A Real Debate Over Virtual Presence:  #OnlineCommunion in Historical Perspective

One of the most fascinating aspects of John Wesley and the movement he and his friends started was that it was delightfully eclectic.  As Paul Chilcote has noted, Wesley was a “conjunctive” theologian; he held things together that other Christians tended to pull apart.  For instance, the sacramental and evangelical strands of the Wesleyan revival were aspects of Christian life that few Churches in Wesley’s day – and in our own! – managed to honor equally in a dynamic (i.e. powerful) tension.  The origins of the recently reignited online communion debate lie in Methodism’s historic tension between these two strands.

Communion LetterpressMore evangelical-leaning United Methodists can point back to Wesley’s apparent disregard for the norms and decorum of the Church of England in his own day.  When refused a pulpit, he preached on his father’s grave.  When the poor and working class people would not come to church or the society meeting, Wesley went to them, famously “consent[ing] to be more vile” through field preaching.  Because of his evangelical fervor, this former leader  of the “holy club” at Oxford was labelled by some an enthusiast, and thought by many contemporaries too radical for the Anglican establishment.  Moreover , he insisted that communion was a “converting ordinance,” a means of grace for anyone who might come to the table.  (We do not have space here for the story of how this “converting ordinance” became an “open table” with almost no church discipline attached.)  This pragmatic emphasis on evangelism above all else provides a deep well from which contemporary advocates of innovations such as online communion might draw upon.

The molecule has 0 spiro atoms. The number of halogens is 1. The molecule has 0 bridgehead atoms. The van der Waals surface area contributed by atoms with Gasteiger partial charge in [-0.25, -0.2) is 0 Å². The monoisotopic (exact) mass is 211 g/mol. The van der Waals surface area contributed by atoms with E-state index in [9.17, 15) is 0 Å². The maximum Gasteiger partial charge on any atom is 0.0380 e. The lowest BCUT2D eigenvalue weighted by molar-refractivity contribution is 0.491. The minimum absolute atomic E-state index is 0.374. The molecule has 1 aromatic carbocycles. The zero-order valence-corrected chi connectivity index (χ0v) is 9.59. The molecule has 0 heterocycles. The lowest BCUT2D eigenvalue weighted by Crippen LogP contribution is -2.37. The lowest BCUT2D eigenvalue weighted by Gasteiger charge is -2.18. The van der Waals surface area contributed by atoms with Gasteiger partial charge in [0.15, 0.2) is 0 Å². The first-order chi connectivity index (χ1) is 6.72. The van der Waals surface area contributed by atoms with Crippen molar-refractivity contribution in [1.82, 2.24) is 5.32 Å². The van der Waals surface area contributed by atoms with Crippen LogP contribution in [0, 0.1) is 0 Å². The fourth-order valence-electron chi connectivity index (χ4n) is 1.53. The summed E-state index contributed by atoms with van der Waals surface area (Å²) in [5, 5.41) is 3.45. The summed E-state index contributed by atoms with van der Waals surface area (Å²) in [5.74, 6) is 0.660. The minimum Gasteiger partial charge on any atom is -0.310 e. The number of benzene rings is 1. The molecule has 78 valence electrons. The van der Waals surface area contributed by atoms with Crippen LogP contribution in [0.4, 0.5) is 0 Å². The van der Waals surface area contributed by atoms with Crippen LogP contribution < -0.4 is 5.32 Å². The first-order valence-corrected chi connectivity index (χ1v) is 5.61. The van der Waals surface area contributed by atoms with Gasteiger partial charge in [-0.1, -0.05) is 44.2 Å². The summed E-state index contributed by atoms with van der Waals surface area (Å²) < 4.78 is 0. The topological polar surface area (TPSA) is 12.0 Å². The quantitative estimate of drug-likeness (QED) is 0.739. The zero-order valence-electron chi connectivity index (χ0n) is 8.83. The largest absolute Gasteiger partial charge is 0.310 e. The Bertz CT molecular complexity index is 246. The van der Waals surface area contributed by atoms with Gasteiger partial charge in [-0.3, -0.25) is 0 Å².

But that is not the whole Wesley, nor the whole story of Methodism.  Tradition and liturgically-oriented United Methodists can also point back to Wesley as an authority to reject the notion of an online sacrament.  Though he certainly pushed the envelope, and was not always appreciated by the church of his baptism and ordination, Wesley and his brother Charles both lived and died Anglican priests.  Throughout his lifetime, he insisted that the British Methodists never separate from the Church of England – whose worship and order he defended vigorously unless a case of extreme missional necessity arose (for instance, the need of elders to celebrate the sacraments in the new world, which led to ordaining and sending Asbury and the epically second-fiddle Coke).  This classic Wesleyan concern for the unity of the church is a major reason that online communion has thus far been rejected. Moreover, the evangelical movement that Wesley started was also a sacramental revival.  It is believed that he received the eucharist, on average, twice a week throughout his life.  He encouraged Methodists to receive the sacrament regularly, during a time when the typical Anglican communed only once year (Sermon 101, “The Duty of Constant Communion,” speaks to this emphasis).  Thus today, UM advocates for an improved and more regularly celebrated Eucharist can point to Wesley as an Anglican ahead of his time whose reverence for the sacrament, in some ways, anticipated the liturgical reforms of the mid-20th century.  Therefore the sacramental United Methodist, no less than the evangelical, can point to Wesley and our ecclesial inheritance for cause to give a firm “no” to the proposal for online eucharist.